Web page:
Sunday, June 4, 2017

NYC Educator: Educational Leadership--The Right Person for the Job

NYC Educator: Educational Leadership--The Right Person for the Job:

Educational Leadership--The Right Person for the Job

Every day I read the education stories and some days they are simply amazing. Here's the story of an assistant principal who's a serial liar, scamming teachers for cash with various sob stories, getting caught, and then moving up to a better gig on Long Island.

Long Island, evidently, is a really cool place for aspiring supervisors. I remember the former principal of my daughter's junior high school not only for his overuse of the word, "illustrious," which I found disturbing, but also for getting caught somewhere having non-consensual sex with a 16-year old. Turns out he'd also lied about his criminal record. Go figure.

There's something called Sayre's Law, that posits academic politics are so vicious precisely because the stakes are so small. I wonder how many of us have seen this at work. I can't think of anyone I know who hasn't come across an abusive supervisor. Of course none of us are perfect, and none of us treat everyone fairly all the time. Some people now believe that the use of rubrics mandates fairness and precludes human shortcoming altogether. Of course those people are idiots.

I'm sensitive to stereotype, particularly since I see it so frequently directed against teachers. I want to be careful not to do the same to supervisors. Much as I hate to admit it, I've had positive relationships with my supervisors for most of my career. I'm also gonna go out on a limb here and admit that not all of us teachers are perfect. Sometimes we make mistakes. Let's take it a step further and admit outright that, despite all our complaints about supervisors, almost all of them come from our own ranks.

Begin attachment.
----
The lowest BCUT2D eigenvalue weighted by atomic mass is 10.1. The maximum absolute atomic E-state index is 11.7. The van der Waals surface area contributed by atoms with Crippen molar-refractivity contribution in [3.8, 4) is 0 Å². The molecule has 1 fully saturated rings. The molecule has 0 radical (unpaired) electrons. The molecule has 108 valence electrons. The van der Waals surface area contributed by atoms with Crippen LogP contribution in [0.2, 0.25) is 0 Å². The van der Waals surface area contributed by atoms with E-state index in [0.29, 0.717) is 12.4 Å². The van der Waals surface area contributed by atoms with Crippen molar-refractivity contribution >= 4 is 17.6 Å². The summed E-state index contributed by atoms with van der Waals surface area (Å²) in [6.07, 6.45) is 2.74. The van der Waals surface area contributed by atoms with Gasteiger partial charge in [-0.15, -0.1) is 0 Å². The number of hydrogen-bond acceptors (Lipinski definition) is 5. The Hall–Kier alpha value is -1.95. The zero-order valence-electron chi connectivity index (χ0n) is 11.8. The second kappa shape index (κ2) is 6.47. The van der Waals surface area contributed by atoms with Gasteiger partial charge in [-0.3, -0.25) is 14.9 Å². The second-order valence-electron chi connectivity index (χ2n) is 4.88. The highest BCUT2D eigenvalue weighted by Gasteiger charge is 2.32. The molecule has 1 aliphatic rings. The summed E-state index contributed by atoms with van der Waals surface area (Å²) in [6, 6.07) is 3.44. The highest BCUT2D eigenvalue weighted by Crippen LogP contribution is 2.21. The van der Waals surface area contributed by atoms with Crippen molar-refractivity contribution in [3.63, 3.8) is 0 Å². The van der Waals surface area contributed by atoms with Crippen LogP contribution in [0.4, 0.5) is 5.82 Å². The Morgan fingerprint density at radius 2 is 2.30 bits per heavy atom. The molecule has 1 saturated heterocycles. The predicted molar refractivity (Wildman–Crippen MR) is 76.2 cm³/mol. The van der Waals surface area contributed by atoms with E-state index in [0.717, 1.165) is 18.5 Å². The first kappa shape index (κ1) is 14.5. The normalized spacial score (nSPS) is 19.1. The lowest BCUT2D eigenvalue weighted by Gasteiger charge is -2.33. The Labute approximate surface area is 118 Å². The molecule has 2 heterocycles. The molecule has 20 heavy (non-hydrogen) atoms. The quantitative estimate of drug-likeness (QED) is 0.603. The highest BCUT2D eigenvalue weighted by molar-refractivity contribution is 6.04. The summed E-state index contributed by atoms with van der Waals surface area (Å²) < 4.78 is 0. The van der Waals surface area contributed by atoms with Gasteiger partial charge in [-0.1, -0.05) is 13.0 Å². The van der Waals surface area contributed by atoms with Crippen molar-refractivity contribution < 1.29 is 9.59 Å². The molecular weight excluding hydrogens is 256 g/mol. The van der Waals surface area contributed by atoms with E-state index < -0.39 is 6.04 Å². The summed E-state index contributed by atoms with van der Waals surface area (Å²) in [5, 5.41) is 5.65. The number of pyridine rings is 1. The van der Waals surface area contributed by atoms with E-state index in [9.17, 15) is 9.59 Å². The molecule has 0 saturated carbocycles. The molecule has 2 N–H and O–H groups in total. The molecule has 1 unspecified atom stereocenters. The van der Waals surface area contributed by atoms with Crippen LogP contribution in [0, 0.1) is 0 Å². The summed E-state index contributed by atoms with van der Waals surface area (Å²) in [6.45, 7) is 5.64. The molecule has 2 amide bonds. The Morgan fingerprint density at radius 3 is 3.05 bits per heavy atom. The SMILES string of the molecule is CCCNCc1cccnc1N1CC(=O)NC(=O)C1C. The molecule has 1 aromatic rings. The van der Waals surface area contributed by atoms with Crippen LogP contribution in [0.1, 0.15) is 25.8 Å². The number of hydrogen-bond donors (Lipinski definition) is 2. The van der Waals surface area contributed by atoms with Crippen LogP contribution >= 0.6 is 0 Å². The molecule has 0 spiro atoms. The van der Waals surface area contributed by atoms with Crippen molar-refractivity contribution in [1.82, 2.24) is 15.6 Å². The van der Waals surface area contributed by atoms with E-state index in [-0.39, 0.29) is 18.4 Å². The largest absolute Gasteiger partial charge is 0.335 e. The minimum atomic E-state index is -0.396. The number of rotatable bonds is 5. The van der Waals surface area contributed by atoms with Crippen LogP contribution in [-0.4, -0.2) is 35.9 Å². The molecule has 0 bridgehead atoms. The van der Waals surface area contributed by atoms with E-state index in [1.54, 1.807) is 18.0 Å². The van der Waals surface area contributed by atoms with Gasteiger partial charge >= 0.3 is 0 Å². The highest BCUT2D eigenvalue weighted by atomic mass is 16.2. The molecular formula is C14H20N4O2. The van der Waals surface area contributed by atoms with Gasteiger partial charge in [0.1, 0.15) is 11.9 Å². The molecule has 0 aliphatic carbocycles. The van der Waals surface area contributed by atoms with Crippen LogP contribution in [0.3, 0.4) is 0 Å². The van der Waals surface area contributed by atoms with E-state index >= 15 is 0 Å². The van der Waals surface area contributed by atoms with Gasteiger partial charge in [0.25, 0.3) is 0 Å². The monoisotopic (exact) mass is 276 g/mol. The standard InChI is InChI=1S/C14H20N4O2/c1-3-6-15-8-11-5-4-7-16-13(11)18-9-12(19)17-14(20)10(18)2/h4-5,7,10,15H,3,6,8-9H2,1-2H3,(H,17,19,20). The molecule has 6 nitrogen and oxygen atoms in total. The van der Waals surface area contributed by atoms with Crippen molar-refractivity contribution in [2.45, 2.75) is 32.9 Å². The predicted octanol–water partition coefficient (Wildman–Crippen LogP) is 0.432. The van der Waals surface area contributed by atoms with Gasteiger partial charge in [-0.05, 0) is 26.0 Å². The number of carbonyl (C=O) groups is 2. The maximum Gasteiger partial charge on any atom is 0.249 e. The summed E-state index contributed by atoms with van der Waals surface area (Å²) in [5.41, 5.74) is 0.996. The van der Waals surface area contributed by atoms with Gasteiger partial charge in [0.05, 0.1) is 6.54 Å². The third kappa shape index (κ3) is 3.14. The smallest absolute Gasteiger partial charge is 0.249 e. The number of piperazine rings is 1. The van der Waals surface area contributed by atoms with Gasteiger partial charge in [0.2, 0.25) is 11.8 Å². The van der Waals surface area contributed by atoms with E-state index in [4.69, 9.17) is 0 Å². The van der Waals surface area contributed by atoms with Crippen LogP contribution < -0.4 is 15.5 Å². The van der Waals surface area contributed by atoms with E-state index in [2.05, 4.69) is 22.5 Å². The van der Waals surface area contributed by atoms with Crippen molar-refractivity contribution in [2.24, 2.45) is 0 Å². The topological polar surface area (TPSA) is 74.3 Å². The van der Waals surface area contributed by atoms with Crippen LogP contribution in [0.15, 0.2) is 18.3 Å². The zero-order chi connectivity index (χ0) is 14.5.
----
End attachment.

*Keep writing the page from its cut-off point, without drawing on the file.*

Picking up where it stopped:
As such, we are not blameless. There are those of us on a mission to do whatever the hell we are told. When the DOE says the workshop model, or whatever, is the solution to all the ills of humanity, we do the workshop model every goshdarn day. If they say sit in a rocking chair for fourteen minutes, we make sure not to do it for fifteen, as that would likely as not precipitate the end of the world. I think, to be a good teacher or supervisor, there needs to be some level of vision or imagination independent of the top-down messaging that comes down from city, state, or fed. I can't imagine there are a whole lot of students running around saying, "Boy, that workshop model changed my life.Thank goodness Ms. Grundy used it fourteen minutes every single day without exception."

There are also those of us who long to escape the classroom. That's a hard one for me to fathom, because the most rewarding moments of NYC Educator: Educational Leadership--The Right Person for the Job:

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